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Let $(a_n)_{n \in \mathbb{N}}$ and $(s_n)_{n \in \mathbb{N}}$ be sequences in $[0, \infty)$ so that $\sum\limits_{n=0}^{\infty}s_k$ converges and

$a_n \geq a_{n+1} -s_n ~~~~~~(n \in \mathbb{N})$

Show that $(a_n)_{n \in \mathbb{N}}$ is convergent.

A hint is given, i should sight the sequence $(b_n)_{n \in \mathbb{N}}$ with $b_n = a_n-\sum\limits_{n=0}^{n-1}s_k$ for $n \in \mathbb{N}$ first.

My idea is to show that the sequence is bounded above and monotonically nonincreasing. But how to do this?

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  • $\begingroup$ Consider that $b_n$ is nonincreasing $\endgroup$ – Farshad Nahangi Dec 27 '13 at 21:57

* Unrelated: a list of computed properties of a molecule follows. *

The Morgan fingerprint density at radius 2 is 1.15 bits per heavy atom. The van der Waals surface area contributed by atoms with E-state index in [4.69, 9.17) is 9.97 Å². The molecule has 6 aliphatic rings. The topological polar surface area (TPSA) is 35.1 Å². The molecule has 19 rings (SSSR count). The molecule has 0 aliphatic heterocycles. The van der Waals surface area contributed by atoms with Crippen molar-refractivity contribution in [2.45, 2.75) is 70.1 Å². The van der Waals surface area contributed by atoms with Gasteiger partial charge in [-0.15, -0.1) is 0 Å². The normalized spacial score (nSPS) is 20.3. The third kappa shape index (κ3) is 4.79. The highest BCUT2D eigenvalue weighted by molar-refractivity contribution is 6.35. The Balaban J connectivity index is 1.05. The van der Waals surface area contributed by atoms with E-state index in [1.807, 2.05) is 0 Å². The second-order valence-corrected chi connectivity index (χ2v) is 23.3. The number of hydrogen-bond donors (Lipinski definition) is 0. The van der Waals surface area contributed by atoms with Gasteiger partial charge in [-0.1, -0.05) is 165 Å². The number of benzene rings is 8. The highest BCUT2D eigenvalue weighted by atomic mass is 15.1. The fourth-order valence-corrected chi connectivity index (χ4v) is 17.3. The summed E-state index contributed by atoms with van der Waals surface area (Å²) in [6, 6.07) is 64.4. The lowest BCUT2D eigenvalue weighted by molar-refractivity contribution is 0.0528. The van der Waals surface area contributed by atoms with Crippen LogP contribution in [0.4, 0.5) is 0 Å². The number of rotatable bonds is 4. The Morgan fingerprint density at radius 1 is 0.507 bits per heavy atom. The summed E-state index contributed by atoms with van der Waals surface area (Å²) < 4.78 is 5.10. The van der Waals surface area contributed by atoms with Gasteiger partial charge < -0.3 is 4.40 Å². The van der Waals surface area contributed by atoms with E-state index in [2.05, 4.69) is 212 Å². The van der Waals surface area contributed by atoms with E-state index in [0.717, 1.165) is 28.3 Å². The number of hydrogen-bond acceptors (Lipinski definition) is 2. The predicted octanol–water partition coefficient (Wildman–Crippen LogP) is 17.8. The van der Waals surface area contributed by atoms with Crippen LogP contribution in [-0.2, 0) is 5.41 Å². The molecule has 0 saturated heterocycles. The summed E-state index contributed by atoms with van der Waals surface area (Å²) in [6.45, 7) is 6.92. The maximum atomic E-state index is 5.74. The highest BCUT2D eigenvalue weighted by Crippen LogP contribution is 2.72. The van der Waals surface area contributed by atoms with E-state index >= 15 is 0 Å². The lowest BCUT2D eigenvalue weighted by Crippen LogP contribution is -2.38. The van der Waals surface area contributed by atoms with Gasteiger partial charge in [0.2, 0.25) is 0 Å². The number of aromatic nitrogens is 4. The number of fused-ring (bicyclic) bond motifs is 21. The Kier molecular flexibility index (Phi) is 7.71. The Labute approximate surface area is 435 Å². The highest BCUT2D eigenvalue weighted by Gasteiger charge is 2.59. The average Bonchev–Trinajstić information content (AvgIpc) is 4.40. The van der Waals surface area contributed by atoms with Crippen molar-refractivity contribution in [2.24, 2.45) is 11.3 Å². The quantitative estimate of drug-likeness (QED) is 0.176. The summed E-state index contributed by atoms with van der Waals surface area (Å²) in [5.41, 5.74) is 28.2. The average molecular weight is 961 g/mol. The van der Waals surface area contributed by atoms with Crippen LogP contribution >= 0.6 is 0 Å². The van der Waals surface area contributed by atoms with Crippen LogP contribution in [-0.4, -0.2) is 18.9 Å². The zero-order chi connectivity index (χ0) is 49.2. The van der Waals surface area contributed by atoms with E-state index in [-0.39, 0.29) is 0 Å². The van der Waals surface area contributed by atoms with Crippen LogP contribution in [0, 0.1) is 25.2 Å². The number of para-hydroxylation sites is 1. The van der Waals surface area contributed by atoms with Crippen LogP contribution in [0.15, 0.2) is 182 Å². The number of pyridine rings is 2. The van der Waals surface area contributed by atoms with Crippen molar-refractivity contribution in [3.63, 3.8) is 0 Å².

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We have $$b_{n+1}-b_n=a_{n+1}-a_n-s_n\le0$$ so the sequence $(b_n)$ is decreasing and $$b_n=a_n-\sum_{n=0}^{n-1}s_k\ge a_n-\sum_{n=0}^\infty s_k\ge-\sum_{n=0}^\infty s_k=C$$ hence $(b_n)$ is bounded below by $C$ so it's convergent. The convergence of $(a_n)$ can be deduced easily.

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  • $\begingroup$ You have the nice skill of saying "enough" without saying "too much"! +1 $\endgroup$ – amWhy Dec 28 '13 at 15:52

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